Elements of Story

Plot: What begins as a simple bout of stomach flu spirals into a complex web of anxiety for Raina over using the bathroom, food, and adolescent life in general. As it becomes clear that Raina’s anxiety won’t be gone quickly, how will she learn to cope with it – and survive the trials of fifth grade at the same time?

Characters: Raina, Raina’s Mom, Raina’s Dad, Nicole, Teddy, Michelle, Will, Amara, Jane, Mr. Abrams, Lauren, Raina’s Grandma, Various Minor Characters (named/unnamed)

Major Settings: Raina’s family apartment, school (including classrooms, recess area, bathroom, etc.), medical offices, Lauren’s office, Jane’s house

Themes: Anxiety, friendship, family, coming of age, therapy, acceptance, stress

Lesson Plan Idea Using Common Core Standards (CCS)

CCSS.ELA-LITERACY.RL.5.7 - Analyze how visual and multimedia elements contribute to the meaning, tone, or beauty of a text (e.g., graphic novel, multimedia presentation of fiction, folktale, myth, poem).

Directions: On page 69 of Guts, Raina, as the narrator, poses the following questions in the bottom two panels: “Can you be sick even if you’re not sick” and “Can you be healthy even if you hurt?” These questions are central to the themes of the book, as Raina discovers what it means to have anxiety and how to accept and cope with it. Throughout the book, we are shown different visual representations of how this anxiety, stress, nausea feels to the characters.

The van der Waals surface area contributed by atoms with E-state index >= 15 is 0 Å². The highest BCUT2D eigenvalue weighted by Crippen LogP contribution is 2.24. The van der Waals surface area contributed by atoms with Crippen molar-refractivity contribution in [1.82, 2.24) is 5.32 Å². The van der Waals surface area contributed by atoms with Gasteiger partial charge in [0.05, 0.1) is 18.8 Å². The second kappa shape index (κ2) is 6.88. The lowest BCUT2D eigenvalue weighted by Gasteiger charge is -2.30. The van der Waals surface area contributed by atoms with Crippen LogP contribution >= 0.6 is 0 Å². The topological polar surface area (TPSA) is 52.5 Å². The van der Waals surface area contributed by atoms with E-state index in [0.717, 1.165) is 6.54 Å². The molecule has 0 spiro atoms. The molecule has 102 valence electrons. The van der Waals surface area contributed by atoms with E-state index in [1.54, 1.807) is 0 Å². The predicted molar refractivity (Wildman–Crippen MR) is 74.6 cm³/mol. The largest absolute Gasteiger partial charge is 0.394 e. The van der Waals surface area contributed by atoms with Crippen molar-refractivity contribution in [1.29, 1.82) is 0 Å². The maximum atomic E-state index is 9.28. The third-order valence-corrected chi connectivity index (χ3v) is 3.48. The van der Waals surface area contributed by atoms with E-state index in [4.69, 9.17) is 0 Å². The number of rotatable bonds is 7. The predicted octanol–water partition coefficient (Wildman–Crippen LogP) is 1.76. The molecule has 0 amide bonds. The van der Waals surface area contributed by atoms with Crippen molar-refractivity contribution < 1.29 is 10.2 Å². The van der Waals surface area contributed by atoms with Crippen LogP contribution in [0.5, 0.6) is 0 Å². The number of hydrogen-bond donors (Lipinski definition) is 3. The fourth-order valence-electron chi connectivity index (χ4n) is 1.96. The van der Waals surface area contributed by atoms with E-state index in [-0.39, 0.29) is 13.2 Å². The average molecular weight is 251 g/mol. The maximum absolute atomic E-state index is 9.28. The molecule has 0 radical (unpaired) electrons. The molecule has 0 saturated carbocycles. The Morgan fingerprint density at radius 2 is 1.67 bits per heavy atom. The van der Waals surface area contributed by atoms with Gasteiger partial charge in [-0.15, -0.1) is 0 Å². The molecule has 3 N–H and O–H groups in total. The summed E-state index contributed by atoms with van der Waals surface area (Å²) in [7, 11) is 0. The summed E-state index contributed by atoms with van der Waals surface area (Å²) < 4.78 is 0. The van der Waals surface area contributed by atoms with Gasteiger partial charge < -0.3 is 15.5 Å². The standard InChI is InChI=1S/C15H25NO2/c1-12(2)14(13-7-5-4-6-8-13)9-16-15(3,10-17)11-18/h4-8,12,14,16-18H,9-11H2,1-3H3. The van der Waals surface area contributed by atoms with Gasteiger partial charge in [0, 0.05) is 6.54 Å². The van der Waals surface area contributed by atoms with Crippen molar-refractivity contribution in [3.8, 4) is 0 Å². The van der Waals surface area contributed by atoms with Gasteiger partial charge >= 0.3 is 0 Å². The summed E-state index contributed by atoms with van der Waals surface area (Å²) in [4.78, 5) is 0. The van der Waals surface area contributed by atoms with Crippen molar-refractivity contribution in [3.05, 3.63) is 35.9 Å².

Discuss these two questions briefly with the full class and evaluate an example of one of the visual representations (I recommend the bottom panel on page 20) together. After this, ask the students to work in groups of 3 or 4 to do the following:

1. Choose 3 or 4 (one per student) of the visual representations of anxiety or sickness from the text and describe the image. Consider having students redraw the image in their own style.

2. Choose another illness and draw 3 to 4 new images that visually represent how that illness feels. Be prepared to share these with the rest of the class and be able to describe why you chose these images.

3. Compare and contrast how different illnesses are visually represented. Does the visual representation change your reaction to the illness? 

 

 

 

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About the Author: Matthew Noe (he/his) is Lead Collection & Knowledge Management Librarian at Countway Library, Harvard Medical School, and a part-time instructor at the University of Kentucky. Matthew is a specialist in graphic medicine and advocate for the use of comics at all levels of education. He is currently President-Elect of ALA GNCRT, Treasurer of the Graphic Medicine International Collective, and a 2020 ALA Emerging Leader. You can often find him overcaffeinated, screaming about all manner of things on Twitter, or curled up with two dogs, a book, and not enough hands